This is, of course, a great opportunity for operations research: our models are really good at doing this sort of scheduling. The hard part is doing the balancing: what should the objective be?

It appears that the system they have in place primarily tracks things as people hand-schedule:

To demonstrate, Curley and Crossland moved Friday’s matches around, cutting and pasting from one court to another, from one time to another. A matchup, outlined in blue for men and pink for women, would turn red if the computer recognized a problem.

In one case, a player had a doubles match before her singles match — a no-no. In others, the computer flagged too little rest for players. Several noted that coaches had players playing simultaneously.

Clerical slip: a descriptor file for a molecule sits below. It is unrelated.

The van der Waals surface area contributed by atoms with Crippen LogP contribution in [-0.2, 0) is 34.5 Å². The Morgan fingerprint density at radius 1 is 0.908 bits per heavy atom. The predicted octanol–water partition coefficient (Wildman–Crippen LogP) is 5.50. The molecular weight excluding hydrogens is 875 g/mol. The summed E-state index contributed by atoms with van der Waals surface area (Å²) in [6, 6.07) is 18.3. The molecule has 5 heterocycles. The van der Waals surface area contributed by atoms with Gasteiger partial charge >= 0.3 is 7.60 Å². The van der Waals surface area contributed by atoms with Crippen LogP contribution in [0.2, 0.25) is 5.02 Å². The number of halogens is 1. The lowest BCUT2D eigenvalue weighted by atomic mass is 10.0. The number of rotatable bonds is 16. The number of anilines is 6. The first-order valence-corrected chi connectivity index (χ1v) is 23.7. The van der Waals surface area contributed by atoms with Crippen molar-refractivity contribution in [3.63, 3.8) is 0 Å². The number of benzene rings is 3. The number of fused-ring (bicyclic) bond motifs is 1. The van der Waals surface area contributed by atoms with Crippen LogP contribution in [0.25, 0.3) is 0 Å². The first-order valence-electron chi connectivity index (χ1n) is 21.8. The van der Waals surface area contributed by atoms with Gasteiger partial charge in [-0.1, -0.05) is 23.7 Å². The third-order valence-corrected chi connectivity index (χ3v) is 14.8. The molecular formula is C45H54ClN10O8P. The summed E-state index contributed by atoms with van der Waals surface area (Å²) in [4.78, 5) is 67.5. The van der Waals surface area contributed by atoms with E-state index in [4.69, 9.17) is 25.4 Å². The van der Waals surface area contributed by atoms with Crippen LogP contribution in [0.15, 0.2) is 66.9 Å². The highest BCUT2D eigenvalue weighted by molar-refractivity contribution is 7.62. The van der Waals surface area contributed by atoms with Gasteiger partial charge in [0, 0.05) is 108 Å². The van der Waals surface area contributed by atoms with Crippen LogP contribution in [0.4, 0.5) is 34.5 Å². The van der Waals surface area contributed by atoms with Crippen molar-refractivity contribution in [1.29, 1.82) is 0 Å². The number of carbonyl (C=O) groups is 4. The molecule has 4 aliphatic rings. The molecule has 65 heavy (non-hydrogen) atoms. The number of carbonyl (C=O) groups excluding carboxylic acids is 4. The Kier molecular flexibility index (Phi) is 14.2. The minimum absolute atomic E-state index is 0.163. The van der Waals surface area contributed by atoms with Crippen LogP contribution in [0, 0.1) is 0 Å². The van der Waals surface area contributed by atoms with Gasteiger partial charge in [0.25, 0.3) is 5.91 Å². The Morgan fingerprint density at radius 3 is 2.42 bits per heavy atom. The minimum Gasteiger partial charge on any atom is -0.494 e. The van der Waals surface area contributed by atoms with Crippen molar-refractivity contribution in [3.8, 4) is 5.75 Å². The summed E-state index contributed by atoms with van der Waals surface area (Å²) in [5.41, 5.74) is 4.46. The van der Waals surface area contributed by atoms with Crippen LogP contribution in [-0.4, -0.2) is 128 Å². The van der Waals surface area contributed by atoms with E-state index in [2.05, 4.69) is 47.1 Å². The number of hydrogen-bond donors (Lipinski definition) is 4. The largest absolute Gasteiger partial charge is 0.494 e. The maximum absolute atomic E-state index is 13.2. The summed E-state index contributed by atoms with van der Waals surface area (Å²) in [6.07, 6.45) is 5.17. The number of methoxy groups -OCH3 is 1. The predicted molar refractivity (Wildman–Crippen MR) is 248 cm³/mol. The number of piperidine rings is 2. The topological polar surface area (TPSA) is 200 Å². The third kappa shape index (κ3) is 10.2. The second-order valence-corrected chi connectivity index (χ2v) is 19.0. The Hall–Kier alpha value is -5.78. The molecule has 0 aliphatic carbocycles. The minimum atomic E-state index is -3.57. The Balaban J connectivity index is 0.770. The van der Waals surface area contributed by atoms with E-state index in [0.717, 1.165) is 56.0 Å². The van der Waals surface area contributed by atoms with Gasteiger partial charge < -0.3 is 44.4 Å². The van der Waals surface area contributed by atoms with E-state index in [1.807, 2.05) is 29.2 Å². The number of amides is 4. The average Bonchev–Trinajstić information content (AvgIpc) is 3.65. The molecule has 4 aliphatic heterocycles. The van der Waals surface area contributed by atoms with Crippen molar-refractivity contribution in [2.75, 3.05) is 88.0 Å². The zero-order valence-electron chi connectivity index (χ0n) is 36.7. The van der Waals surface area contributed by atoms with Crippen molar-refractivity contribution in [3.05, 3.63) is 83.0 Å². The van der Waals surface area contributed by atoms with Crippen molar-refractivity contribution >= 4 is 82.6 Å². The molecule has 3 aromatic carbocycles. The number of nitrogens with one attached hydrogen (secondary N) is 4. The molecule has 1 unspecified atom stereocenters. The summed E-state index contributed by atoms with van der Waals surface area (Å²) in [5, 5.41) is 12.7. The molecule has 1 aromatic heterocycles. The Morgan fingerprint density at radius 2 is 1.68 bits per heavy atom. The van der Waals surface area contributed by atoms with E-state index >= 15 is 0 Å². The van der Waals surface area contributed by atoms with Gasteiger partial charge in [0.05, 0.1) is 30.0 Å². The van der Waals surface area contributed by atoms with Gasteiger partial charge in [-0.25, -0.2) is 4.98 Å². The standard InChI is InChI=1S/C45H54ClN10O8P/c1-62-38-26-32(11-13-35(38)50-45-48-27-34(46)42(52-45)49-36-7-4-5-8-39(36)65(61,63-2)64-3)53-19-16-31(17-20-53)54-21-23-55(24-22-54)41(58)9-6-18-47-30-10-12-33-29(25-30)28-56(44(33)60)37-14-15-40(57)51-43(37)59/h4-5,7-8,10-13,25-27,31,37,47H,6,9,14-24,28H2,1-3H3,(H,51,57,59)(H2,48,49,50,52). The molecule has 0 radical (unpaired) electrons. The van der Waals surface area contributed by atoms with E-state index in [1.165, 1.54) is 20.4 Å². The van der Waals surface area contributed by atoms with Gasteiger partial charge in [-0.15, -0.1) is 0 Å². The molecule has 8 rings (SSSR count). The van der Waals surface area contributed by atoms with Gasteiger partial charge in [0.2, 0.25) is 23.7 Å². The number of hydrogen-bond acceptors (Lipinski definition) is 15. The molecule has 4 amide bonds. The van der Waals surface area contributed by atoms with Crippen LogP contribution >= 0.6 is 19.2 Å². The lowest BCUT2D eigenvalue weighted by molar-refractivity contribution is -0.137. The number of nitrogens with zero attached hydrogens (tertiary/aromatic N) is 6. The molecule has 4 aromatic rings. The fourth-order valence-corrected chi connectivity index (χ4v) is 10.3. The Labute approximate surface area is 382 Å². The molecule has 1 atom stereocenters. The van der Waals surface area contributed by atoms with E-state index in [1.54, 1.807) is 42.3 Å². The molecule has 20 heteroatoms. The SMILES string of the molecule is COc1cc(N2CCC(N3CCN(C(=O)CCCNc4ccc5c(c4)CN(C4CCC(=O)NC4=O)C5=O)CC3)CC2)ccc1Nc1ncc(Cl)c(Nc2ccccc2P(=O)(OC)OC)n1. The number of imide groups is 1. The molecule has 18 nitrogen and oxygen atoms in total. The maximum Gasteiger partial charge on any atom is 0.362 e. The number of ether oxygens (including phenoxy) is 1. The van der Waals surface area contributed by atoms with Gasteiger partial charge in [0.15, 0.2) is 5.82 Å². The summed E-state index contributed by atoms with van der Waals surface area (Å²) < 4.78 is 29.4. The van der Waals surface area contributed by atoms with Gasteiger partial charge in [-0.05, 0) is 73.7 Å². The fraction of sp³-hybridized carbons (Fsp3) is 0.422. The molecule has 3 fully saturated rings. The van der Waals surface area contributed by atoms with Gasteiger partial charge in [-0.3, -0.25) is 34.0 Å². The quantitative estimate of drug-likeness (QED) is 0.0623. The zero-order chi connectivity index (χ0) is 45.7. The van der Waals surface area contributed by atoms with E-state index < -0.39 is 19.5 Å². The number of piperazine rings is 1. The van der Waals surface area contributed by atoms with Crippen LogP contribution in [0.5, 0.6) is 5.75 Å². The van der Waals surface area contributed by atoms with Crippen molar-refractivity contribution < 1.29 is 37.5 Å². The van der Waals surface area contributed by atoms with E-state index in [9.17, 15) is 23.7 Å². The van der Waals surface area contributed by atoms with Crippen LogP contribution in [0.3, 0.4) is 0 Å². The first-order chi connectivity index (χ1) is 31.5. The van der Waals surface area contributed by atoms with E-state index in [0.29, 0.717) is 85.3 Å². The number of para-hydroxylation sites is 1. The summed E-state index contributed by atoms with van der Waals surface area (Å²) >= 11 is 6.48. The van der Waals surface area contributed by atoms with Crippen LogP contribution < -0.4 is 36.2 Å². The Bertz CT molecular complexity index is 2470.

Clicking on a command called “pairs” showed the two matches whose winners would meet in the next round. Ideally, the matches take place at the same time, giving each winning player the same amount of rest leading into the next match.

This is not the sort of interface or description you would expect if the system was optimizing the schedule.

I have seen a very nice paper on tennis umpire scheduling which talks about scheduling the umpires for the US Open but there the constraints and requirements are a lot clearer. It would be quite challenging to put together a system for scheduling the matches that would allow for the sort of tradeoffs the hand-scheduling provides. But I would love to try to do so!